That accident proved propitious, for in sorting it out some fifty additional pages were discovered. Under the aegis of the Internationale Gustav Mahler Gesellschaft a second manuscript facsimile was published in 1967 by Waiter Ricke Verlag in Munich. Of particular interest to those already at work on completions was the inclusion of important new material for the second movement. Since that time, at least five more pages have turned up in libraries and private collections.
It is clear from an examination of the manuscript, which Mahler had organized into five folders, that he intended his Tenth to be a two-part, five-movement symphony. The first part was to consist of an opening Adagio followed by a Scherzo. The second part would begin with an extremely short movement, to which he gave the title Purgatorio, followed by a second Scherzo and an extensive Finale.
Mahlers usual practice when composing was to sketch out some of his ideas, then draft a "short score," generally written on four staves. In this form each of the five movements of the Tenth is substantially complete. All of the symphonys musical ideas and their development are laid out sequentially with the four staves being a skeletal compositional "shorthand" or draft for vertically expanding it into the full orchestral score. In that score Mahler would have elaborated the counterpoint, harmonic support, and orchestration to achieve the desired texture. He had already begun to flesh out his ideas by noting important details of orchestration in the short score. Some pages show him working to shape various materials, or trying out alternate versions of particular sections. One such example is found at the very end of the symphony, which exists in two versions differing mostly in their key signatures.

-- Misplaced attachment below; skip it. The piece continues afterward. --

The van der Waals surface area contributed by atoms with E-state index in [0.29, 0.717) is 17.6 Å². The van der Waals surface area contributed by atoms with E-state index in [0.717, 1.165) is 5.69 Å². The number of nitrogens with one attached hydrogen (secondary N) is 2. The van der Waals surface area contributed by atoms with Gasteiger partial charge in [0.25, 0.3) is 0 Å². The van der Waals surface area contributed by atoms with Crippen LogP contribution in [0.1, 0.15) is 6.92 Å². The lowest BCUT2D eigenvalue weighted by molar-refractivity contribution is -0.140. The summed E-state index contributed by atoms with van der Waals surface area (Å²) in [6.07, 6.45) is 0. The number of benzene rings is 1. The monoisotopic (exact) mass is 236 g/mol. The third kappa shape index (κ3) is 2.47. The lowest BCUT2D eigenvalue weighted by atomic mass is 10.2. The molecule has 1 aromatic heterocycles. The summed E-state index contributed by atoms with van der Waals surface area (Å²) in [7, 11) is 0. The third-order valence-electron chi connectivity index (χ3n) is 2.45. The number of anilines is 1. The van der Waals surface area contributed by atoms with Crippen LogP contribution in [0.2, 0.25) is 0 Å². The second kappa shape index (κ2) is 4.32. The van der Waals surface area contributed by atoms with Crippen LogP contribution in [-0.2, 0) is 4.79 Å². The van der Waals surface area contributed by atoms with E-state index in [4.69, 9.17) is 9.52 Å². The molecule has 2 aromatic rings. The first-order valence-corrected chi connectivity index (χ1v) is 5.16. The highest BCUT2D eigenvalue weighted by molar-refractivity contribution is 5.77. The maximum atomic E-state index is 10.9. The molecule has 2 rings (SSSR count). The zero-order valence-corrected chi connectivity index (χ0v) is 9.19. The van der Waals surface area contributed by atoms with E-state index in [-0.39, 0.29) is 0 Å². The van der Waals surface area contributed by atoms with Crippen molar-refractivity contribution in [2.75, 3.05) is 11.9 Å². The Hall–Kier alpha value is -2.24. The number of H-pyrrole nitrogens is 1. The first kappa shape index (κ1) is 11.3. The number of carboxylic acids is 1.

Mahler had started to prepare his full orchestral score based on the short score. The entire first movement and the first thirty bars of the third exist in full score. The A-B-A form of this third movement is clearly evident in the short score, so these bars can serve as a template for orchestrating the remainder of this eerily brief piece, the shortest of all Mahlers symphonic movements. This, with the opening Adagio movement, forms the basis of the score published by Associated Music Publishers (AMP) in 1951 as Mahlers "Tenth Symphony".
Portions of the second movement (Scherzo I) also exist in full score, but until the short score was discovered in the 1960s its fragmentary nature defied attempts at a convincing reconstruction. The fourth movement (Scherzo II) and the fifth (Finale) exist in short score only.